# An orientation on $\Lambda^k (V^\ast)$ defines an orientation on $V$

Below is an exercise from Guillemin and Pollack:

(a) Let $T$ be a nonzero element of $\Lambda^k (V^\ast)$, where $\dim⁡ > V=k$. Prove that two ordered bases $(v_1,\dots,v_k)$ and $(v_1',\dots,v_k')$ for $V$ are equivalently oriented if and only if $T(v_1,\dots,v_k )$ and $T(v_1',\dots,v_k' )$ have the same sign.

(b) Suppose that $V$ is oriented. Show that the one-dimensional vector space $\Lambda^k (V^\ast)$ acquires a natural orientation, by defining the sign of a nonzero element $T\in\Lambda^k (V^\ast)$ to be the sign of $T(v_1,\dots,v_k)$ for any positively oriented ordered basis $(v_1,\dots,v_k)$ for $V$.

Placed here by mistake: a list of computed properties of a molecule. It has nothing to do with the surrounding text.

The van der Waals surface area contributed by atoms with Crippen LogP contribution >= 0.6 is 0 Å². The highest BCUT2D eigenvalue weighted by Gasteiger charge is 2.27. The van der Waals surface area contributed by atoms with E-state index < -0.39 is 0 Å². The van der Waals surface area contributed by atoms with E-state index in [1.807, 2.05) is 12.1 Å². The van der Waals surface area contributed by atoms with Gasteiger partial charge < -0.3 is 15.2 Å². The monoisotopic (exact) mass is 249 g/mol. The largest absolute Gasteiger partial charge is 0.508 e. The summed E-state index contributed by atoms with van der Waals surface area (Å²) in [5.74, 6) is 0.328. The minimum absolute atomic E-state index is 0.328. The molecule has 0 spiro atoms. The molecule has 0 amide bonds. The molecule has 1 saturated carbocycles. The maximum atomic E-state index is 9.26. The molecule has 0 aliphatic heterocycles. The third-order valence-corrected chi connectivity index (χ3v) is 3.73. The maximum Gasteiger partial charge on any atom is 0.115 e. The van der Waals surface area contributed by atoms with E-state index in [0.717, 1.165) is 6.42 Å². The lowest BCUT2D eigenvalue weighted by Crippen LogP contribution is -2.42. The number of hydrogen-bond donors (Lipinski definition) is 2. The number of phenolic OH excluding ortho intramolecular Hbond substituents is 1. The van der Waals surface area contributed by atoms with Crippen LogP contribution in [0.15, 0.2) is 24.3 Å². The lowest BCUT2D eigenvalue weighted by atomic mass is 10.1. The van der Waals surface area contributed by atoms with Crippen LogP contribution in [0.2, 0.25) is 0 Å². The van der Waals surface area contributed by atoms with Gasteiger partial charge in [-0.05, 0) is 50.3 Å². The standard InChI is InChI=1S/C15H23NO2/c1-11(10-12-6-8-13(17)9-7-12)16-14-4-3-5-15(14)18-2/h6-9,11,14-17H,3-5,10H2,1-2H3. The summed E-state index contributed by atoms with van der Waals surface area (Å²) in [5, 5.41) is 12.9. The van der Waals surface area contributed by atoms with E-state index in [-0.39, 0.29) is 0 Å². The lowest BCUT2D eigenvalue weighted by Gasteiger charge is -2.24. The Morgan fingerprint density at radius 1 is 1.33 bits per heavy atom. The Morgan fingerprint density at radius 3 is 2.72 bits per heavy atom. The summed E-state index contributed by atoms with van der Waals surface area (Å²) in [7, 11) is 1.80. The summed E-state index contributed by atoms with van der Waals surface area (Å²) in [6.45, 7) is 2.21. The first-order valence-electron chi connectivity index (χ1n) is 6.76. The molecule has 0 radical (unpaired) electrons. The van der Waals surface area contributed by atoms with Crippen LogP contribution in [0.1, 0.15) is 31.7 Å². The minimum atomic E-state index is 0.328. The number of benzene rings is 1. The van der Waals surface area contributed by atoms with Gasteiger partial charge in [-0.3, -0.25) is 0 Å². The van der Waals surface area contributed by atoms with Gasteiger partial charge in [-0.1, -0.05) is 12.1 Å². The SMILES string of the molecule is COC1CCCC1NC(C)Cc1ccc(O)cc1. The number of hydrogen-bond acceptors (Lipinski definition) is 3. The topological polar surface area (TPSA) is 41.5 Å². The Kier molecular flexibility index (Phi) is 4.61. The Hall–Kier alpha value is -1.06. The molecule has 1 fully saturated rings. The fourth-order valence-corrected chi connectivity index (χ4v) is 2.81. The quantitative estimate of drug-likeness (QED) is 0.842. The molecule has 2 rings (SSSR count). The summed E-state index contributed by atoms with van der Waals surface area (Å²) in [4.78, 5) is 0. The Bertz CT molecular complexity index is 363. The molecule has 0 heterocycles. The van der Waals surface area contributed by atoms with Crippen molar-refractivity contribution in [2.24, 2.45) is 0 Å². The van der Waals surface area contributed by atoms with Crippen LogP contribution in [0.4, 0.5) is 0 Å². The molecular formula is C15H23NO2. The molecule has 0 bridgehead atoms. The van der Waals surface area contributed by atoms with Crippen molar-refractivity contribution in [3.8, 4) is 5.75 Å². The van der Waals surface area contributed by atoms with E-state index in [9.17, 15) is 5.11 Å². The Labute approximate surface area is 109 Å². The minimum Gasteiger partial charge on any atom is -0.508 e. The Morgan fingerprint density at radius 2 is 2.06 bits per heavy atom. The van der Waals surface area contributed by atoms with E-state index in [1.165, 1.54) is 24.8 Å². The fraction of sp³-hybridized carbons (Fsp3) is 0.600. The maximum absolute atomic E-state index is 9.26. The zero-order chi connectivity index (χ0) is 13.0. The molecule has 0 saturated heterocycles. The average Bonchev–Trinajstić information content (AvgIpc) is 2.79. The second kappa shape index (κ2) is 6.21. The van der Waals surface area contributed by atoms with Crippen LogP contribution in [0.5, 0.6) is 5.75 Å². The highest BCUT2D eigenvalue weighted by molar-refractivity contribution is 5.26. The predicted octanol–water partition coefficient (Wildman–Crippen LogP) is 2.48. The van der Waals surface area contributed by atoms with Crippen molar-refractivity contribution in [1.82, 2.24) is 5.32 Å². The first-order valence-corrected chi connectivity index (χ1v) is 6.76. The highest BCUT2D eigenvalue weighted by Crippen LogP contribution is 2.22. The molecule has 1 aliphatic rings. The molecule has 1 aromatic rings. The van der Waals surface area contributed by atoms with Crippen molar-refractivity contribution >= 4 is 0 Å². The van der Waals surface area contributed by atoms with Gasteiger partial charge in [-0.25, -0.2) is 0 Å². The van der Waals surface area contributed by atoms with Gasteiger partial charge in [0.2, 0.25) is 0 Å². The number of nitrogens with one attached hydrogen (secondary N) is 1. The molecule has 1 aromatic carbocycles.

(c) Conversely, show that an orientation of $\Lambda^k (V^\ast)$ naturally defines an orientation on $V$ by reserving the above.

I understand how to do (a) and (b), but I'm not sure whether I understand what exactly I have to check in (c).

So in (c), $\Lambda^k(V^\ast)-0$ is split into two equivalence classes, the equivalence relation being $T\simeq T'\iff T=aT'$ for $a> 0$. If $T$ is a positively oriented element of $\Lambda^k(V^\ast)$, then a basis $(v_1,\dots,v_k)$ is defined to be positively oriented provided $T(v_1,\dots,v_k)> 0$. If $T'$ is another positively oriented $k$-tensor, then it must differs from $T$ by a positive factor, and thus $T'(v_1,\dots,v_k)>0$ as well. Is that is what I'm supposed to check? Or is there something else to verify?

• Nothing else to verify, you got it right. – Amitai Yuval Apr 17 '18 at 4:56